Critic Claims Goldman Stands To Make $26 Billion In Next Decade By Shuffling Aluminum Between Warehouses

on July 23 2013 2:06 PM
Goldman Sachs
Tim Weiner, global risk manager at MillerCoors, told a Senate panel on Tuesday that Goldman Sachs' control of aluminum inventory storage and transportation could earn the Wall Street investment behemoth up to $26 billion over the next decade and raise consumer prices across the broader economy. Reuters

Tim Weiner, global risk manager at Molson Coors Brewing Company (NYSE:TAP), known as MillerCoors, told a Senate panel on Tuesday that Goldman Sachs' control of aluminum inventory storage and transportation could earn the Wall Street investment behemoth up to $26 billion over the next decade and raise consumer prices across the broader economy.

Testifying before the Senate's Banking, Housing and Urban Affairs Committee, his comments were part of a legislative examination about whether banks should control power plants, warehouses and oil refineries.

His testimony comes just a day after the New York Times Company (NYSE:NYT) ran an investigation that claimed that Goldman Sachs Group Inc. (NYSE:GS) was using its ownership of 27 aluminum warehouses in Detroit to make money from commercial customers by delaying their orders and charging a daily rent to hold the aluminum while it waits to be shipped.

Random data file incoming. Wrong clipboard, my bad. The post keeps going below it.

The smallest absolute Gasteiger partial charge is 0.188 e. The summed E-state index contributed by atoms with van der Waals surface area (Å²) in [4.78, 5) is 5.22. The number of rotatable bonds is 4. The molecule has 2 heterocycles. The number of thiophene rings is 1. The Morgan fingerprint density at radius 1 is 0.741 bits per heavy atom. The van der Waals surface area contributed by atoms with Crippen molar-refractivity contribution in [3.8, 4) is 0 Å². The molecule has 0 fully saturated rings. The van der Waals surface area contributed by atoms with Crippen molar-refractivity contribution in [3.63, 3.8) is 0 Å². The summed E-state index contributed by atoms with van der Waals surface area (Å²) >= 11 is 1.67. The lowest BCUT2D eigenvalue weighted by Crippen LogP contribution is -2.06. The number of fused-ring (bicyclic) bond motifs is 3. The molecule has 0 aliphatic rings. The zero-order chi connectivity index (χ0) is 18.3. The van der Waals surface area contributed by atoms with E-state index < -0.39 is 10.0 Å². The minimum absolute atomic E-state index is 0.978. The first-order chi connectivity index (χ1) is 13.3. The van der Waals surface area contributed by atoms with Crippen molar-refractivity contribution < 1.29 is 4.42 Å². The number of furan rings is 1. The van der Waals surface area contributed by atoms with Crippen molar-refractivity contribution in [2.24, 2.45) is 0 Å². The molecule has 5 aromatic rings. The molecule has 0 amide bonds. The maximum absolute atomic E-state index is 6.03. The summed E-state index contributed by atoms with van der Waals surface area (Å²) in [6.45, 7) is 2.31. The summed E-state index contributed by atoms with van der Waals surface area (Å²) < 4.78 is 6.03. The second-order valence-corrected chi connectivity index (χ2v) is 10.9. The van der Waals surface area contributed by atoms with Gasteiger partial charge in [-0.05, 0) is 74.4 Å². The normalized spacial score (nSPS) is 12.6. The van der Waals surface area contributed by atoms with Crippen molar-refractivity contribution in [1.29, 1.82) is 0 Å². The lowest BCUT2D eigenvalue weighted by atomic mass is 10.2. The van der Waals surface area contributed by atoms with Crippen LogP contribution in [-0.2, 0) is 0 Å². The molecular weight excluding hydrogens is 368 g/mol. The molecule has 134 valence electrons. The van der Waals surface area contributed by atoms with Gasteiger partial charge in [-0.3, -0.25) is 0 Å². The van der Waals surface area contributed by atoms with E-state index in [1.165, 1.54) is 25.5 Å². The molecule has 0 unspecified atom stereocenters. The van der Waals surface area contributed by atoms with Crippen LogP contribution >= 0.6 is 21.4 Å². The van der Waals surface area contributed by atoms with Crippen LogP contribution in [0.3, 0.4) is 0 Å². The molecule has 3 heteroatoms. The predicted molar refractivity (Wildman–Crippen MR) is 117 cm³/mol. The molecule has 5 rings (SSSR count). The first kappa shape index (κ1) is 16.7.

According to Weiner’s testimony, these delays could make Goldman $26 billion over 10 years in rental charges and mean that companies would have to pass on costs to consumers.

Goldman Sachs owns the warehouses that it bought from Metro International in 2010. In that time, the amount of aluminum stored has gone from 50,000 tons to 1.5 million tons, and normal time for shipment has increased from 6 weeks to around 16 months.

In context, the U.S. consumed 413,000 tons of aluminum in June.

The London Metals Exchange, or LME, which globally dictates the rules on metal storage and sales, take 1 percent per year from operations. The LME was originally established as a last resort market where industry can use LME to sell excess stock in times of oversupply and as a source of material in times of extreme shortage.